This spring, Coke is launching a “nutrient-enhanced” version of Diet Coke, which, according to the nutrition label, includes 25 percent of the recommended daily allowance of several B vitamins, as well as 15 percent of the RDA for magnesium and zinc.
Pepsi is also rolling out new “healthy” drinks they call “sparkling beverages” (“soda” is so 20th century), including the vitamin-fortified Tava and Diet Pepsi Max, an energy drink with increased caffeine and ginseng. Soda executives call diet and light sodas their “health and wellness brands.”
One look at beverage industry sales figures for last year will tell you why the soda-makers are jumping on the “healthy” bandwagon. In 2005, soda sales declined for the first time in 20 years, while sales of bottled water, teas and juices, fruit drinks, and noncarbonated “energy” drinks are up.
In other words, it’s all about marketing. If consumers say they want healthy options, the manufacturers and sales pros will position soda as healthy. As Gary Hemphill, the managing director at a consulting firm called Beverage Marketing, said, “The single biggest trend impacting sales in the beverage industry is health and wellness.”
One thing’s for certain, America has a soft drink habit. A recent State study analyzed US government surveys of national food intake (NHANES) and found that Americans drink 17.5 ounces of sugar-sweetened drinks per day, and these drinks are the source of a whopping 36% of added sugars in the diet.
That’s a problem, because sugary sodas have poor “satiety value,” which means that they provide concentrated calories without satisfying hunger. It won’t take too long for those extra calories to show up around your waist.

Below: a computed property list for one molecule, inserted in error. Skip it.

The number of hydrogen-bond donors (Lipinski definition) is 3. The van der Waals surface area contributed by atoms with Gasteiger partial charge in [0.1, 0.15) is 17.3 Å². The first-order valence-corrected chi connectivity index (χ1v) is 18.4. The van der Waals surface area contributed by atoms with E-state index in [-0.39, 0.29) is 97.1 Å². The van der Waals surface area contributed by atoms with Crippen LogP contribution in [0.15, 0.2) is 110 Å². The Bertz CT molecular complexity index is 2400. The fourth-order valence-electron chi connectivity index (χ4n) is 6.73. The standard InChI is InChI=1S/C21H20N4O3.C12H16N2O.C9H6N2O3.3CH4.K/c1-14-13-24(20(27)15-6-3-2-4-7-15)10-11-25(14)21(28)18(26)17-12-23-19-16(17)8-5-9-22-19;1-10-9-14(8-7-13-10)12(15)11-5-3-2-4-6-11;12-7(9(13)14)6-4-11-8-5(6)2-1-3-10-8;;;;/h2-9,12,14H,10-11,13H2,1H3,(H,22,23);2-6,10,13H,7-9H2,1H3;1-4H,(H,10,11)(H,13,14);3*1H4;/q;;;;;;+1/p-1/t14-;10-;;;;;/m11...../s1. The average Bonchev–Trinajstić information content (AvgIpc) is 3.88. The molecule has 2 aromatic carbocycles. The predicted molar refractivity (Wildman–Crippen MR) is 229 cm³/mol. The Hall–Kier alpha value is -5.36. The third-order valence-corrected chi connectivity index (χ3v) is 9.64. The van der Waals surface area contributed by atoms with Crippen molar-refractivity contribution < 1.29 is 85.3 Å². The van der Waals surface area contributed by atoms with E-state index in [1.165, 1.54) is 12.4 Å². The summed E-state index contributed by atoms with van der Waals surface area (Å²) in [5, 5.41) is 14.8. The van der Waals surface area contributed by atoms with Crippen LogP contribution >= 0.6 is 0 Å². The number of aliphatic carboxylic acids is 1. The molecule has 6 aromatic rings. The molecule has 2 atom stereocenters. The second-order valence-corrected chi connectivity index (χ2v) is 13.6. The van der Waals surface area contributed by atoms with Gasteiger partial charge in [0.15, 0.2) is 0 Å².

So, inasmuch as these new “health” sodas lack sugar, they represent a better choice than their sugar-sweetened kin. (A note about diet drinks: Some Americans choose to avoid “diet” sodas out of concern over artificial sweeteners. It’s a personal decision, but it is worth noting that no convincing evidence suggests that these sugar alternatives pose any health risk to humans. This is one area of research that AICR experts continue to monitor closely.)
When it comes to the vitamin content of these drinks, it’s not ideal to get your daily dose from a bottle, especially if doing so makes you think it’s okay to eat less healthfully. The vitamins we get from food come with many other protective substances that seem to interact to fight chronic disease. A pill, powder or “health drink” just doesn’t provide that kind of comprehensive synergy.
Beverage products that tout their ginseng boosts or other herbal infusions such as ginkgo biloba are skating on even thinner ice. Herbals cannot be standardized into recommended doses, because herbal supplements are not regulated. And although research has shown some potential benefits for certain substances (like the phytochemicals naturally found in green tea), the evidence is still unclear as to what dosages would be beneficial. It’s also not known whether they would offer the same benefits when artificially added.
And drinking too much soda, with or without vitamins, may also put you at risk for bone fractures and osteoporosis. The phosphorus found in many carbonated sodas, if consumed in very large amounts, may block calcium absorption and cause loss of bone minerals, according to scientists at the Mayo Clinic. You can counter this effect by making sure to get enough calcium.
Unfortunately, dietary intake surveys show that people who drink lots of soda tend to drink less milk, which provides calcium and is a rare dietary source of vitamin D.
So are these new sodas good for you? Are they bad for you?
The answer lies somewhere in between. Enjoy them in moderation, but make sure you don’t think reaching for one after a particularly unhealthy meal or snack will provide you a “quick fix.”
Ultimately, the best way to get your daily vitamins is through a healthy, plant-based diet. Unlike these new, untested “nutrient-enhanced” products, there are decades of strong evidence showing that the real health boost comes from a diet rich in fruits, vegetables, and healthy whole grains, which help to boost your immune system and ward off cancer and heart disease. Just wash it all down with a big glass of fresh, clear, “unfortified” water.All active news articles